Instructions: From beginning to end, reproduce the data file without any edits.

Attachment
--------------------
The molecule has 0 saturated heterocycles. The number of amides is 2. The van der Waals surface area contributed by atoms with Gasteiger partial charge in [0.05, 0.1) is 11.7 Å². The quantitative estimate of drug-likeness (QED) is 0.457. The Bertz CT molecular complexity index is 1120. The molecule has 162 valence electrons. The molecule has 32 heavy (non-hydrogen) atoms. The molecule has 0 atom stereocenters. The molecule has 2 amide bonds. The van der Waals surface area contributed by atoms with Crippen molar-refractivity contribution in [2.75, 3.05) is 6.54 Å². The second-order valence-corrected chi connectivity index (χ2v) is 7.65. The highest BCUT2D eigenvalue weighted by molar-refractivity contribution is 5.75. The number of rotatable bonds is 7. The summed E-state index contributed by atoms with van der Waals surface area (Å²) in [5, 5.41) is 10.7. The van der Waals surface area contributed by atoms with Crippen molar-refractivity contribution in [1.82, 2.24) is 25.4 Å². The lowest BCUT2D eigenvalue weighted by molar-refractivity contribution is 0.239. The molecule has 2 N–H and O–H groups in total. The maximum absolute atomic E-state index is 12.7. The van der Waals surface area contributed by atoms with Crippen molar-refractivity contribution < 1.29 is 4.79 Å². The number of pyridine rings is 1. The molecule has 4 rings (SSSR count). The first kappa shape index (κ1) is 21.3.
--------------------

The molecule has 0 saturated heterocycles. The number of amides is 2. The van der Waals surface area contributed by atoms with Gasteiger partial charge in [0.05, 0.1) is 11.7 Å². The quantitative estimate of drug-likeness (QED) is 0.457. The Bertz CT molecular complexity index is 1120. The molecule has 162 valence electrons. The molecule has 32 heavy (non-hydrogen) atoms. The molecule has 0 atom stereocenters. The molecule has 2 amide bonds. The van der Waals surface area contributed by atoms with Crippen molar-refractivity contribution in [2.75, 3.05) is 6.54 Å². The second-order valence-corrected chi connectivity index (χ2v) is 7.65. The highest BCUT2D eigenvalue weighted by molar-refractivity contribution is 5.75. The number of rotatable bonds is 7. The summed E-state index contributed by atoms with van der Waals surface area (Å²) in [5, 5.41) is 10.7. The van der Waals surface area contributed by atoms with Crippen molar-refractivity contribution in [1.82, 2.24) is 25.4 Å². The lowest BCUT2D eigenvalue weighted by molar-refractivity contribution is 0.239. The molecule has 2 N–H and O–H groups in total. The maximum absolute atomic E-state index is 12.7. The van der Waals surface area contributed by atoms with Crippen molar-refractivity contribution < 1.29 is 4.79 Å². The number of pyridine rings is 1. The molecule has 4 rings (SSSR count). The first kappa shape index (κ1) is 21.3.